Furie, A. (2010). Towards a better understanding of the dynamics of disability and its impact on employment: Final Report. Ottawa: Adele Furrie Consulting Inc.

Galarneau, D., and M. Radulescu. (2009). Employment among the disabled. Perspectives on Labour and Income, 10 (5), 5-15.

Graefe, P., and M. Levesque. (2010). Accountability and funding impediments to social policy innovation: Lessons from the labour market agreements for persons with disabilities. Canadian Public Policy, 36(1), 45-62

Institute for Research and Development on Inclusion and Society. (2013). Increasing labour force participation of people with intellectual disabilities: Review of current promising practices in Canada and enabling conditions. Toronto: IRIS.

Lee, J. (2013). Enterprises put the ‘social’ into capitalism. The Vancouver Sun, Vancouver: March 28, p. D1.

Levesque, M. (2012). Assessing the ability of disability organizations: an interprovincial comparative perspective. Canadian Journal of Nonprofit ad Social Economy Research, 3(2), 82-103.

Lord, J., and P. Hutchison. (2007). Pathways to inclusion: Building a new story with people and communities. Concord, ON: Captus Press.

Macpherson, C.B. (1985). The rise and fall of economic justice and other essays, Oxford: Oxford University Press.

Mader, K. F., and M. Conn (2003). Eastside coffee bar cooperative: A collection of learnings. Vancouver: Canadian Mental Health Association, Vancouver/Burnaby Branch.

McCreath, G. (2011). The politics of blindness: From charity to parity. Vancouver: Granville Island Publishing.

McDaniel, S. A. (1987). Demographic aging as a guiding paradigm in Canada’s welfare state. Canadian Public Policy, 13(3), 330-336.

Mook, L., J. Quarter, and S. Ryan. (2010). Researching the social economy. Toronto: University of Toronto Press.

Neufeldt, A. H. (2003). Disability in Canada: An historical perspective. In H. Enns and A. H. Neufeldt (Eds.), In pursuit of equal participation: Canada and disability at home and abroad (pp. 22-79). Concord: Captus Press.

Nova Scotia. (2008). Vocational and day program services for adults with disabilities in Nova Scotia. Halifax: Department of Community Services.

Office of the Parliamentary Budget Officer. (2013). Comparing the federal fiscal sustainability analyses of PBO and Finance Canada, (Ottawa: Canada, January 23).

Prince, M. J. (2009). Absent citizens: Disability politics and policy in Canada. Toronto: University of Toronto Press.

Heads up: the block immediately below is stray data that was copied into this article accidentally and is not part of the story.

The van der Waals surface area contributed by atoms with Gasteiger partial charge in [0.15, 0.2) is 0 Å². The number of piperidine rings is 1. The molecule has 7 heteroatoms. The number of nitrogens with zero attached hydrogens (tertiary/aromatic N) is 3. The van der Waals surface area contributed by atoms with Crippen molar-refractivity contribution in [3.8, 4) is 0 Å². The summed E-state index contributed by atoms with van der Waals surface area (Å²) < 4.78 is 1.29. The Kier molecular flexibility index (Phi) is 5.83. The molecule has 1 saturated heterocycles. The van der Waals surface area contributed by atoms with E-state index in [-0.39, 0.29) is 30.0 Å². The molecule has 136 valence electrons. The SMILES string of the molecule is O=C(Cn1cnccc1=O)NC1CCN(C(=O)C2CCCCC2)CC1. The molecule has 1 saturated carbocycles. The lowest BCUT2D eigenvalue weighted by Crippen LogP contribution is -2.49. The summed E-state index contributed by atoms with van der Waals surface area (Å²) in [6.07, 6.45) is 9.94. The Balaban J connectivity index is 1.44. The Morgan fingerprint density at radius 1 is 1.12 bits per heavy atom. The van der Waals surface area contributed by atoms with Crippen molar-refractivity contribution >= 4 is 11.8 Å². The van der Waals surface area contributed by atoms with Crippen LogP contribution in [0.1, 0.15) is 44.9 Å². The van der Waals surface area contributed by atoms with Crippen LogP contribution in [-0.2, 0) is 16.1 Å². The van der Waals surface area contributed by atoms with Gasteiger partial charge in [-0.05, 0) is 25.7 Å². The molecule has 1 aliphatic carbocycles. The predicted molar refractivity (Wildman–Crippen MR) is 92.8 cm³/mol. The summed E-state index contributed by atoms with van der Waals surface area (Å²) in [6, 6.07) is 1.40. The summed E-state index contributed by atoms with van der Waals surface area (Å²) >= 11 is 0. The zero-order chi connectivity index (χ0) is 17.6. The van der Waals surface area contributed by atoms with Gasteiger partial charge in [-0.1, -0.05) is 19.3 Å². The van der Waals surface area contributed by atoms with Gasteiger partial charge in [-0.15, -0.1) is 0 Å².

Quarter, J. (1992). Canada’s social economy: Co-operatives, non-profits, and other community enterprises. Toronto: Lorimer.

Quarter, J., L. Mook, and A. Armstrong (2009). Understanding the social economy: A Canadian perspective. Toronto: University of Toronto Press.

Ramlo, A., and R. Berlin (2006). A perfect storm: Sustaining Canada’s economy during our next demographic transformation. Vancouver: Urban Futures Institute, Report 66.

Rice, J. J., and M. J. Prince (2013). Changing politics of Canadian social policy, Second edition. Toronto: University of Toronto Press.

Senate Report (2009). In from the margins: A call to action on poverty, housing, and homelessness. Ottawa: Standing Senate Committee on Social Affairs, Science, and Technology.

Spector, A. (2012). Labour market trends of people with disabilities in Canada (1999-2010). Policy Research Note, Strategic Policy and Research, Policy Research Directorate, Ottawa: Human Resources and Skills Development Canada.

Statistics Canada. (2008). Participation and Activity Limitation Survey 2006: Labour Force Experience of People with Disabilities in Canada. Statistics Canada, Cat. No. 89-628-X No. 007.

Stienstra, D., and A. Wight-Felske, Eds. (2003). Making equality: History of advocacy and persons with disabilities in Canada. Concord, ON: Captus Press.

Stienstra, D. (2012). About Canada: Disability rights. Halifax & Winnipeg: Fernwood.

United Nations (2007). UN Convention on the Rights of Persons with Disabilities (CRPD).

Vaillancourt, Y., and L. Tremblay, Eds., (2002). Social economy: Health and welfare in four Canadian provinces. Halifax: Fernwood Publishing.

Wilton, Robert D. (2006). Working at the margins: Disabled people and the growth of precarious employment. In D. Pothier and R. Devlin (Eds.), Critical disability theory: Essays in philosophy, politics, policy, and law (pp. 129-150). Vancouver: University of British Columbia Press.

Withers, A.J. (2012). Disability politics and theory. Halifax & Winnipeg: Fernwood Publishing.




DOI: https://doi.org/10.22230/cjnser.2014v5n1a161

Refbacks

  • There are currently no refbacks.